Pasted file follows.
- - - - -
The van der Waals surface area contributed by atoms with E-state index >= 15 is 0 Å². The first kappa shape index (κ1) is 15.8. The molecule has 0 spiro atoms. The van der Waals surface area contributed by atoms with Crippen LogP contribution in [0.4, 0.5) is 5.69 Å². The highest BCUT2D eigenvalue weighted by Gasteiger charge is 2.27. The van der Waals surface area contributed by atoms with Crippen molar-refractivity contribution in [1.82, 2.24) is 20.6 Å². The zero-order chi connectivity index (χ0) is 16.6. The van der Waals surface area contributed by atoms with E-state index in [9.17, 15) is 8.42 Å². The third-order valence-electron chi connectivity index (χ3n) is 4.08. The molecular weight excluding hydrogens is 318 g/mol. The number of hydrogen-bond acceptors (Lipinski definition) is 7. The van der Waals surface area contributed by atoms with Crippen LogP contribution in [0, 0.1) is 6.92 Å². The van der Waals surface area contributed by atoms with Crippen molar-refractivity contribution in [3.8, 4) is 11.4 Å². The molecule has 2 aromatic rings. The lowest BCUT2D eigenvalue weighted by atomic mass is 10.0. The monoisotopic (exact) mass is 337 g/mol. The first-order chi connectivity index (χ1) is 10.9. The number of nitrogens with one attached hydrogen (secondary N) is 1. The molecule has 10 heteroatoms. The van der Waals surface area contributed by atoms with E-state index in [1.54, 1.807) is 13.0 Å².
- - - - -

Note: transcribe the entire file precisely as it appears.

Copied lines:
The van der Waals surface area contributed by atoms with E-state index >= 15 is 0 Å². The first kappa shape index (κ1) is 15.8. The molecule has 0 spiro atoms. The van der Waals surface area contributed by atoms with Crippen LogP contribution in [0.4, 0.5) is 5.69 Å². The highest BCUT2D eigenvalue weighted by Gasteiger charge is 2.27. The van der Waals surface area contributed by atoms with Crippen molar-refractivity contribution in [1.82, 2.24) is 20.6 Å². The zero-order chi connectivity index (χ0) is 16.6. The van der Waals surface area contributed by atoms with E-state index in [9.17, 15) is 8.42 Å². The third-order valence-electron chi connectivity index (χ3n) is 4.08. The molecular weight excluding hydrogens is 318 g/mol. The number of hydrogen-bond acceptors (Lipinski definition) is 7. The van der Waals surface area contributed by atoms with Crippen LogP contribution in [0, 0.1) is 6.92 Å². The van der Waals surface area contributed by atoms with Crippen molar-refractivity contribution in [3.8, 4) is 11.4 Å². The molecule has 2 aromatic rings. The lowest BCUT2D eigenvalue weighted by atomic mass is 10.0. The monoisotopic (exact) mass is 337 g/mol. The first-order chi connectivity index (χ1) is 10.9. The number of nitrogens with one attached hydrogen (secondary N) is 1. The molecule has 10 heteroatoms. The van der Waals surface area contributed by atoms with E-state index in [1.54, 1.807) is 13.0 Å².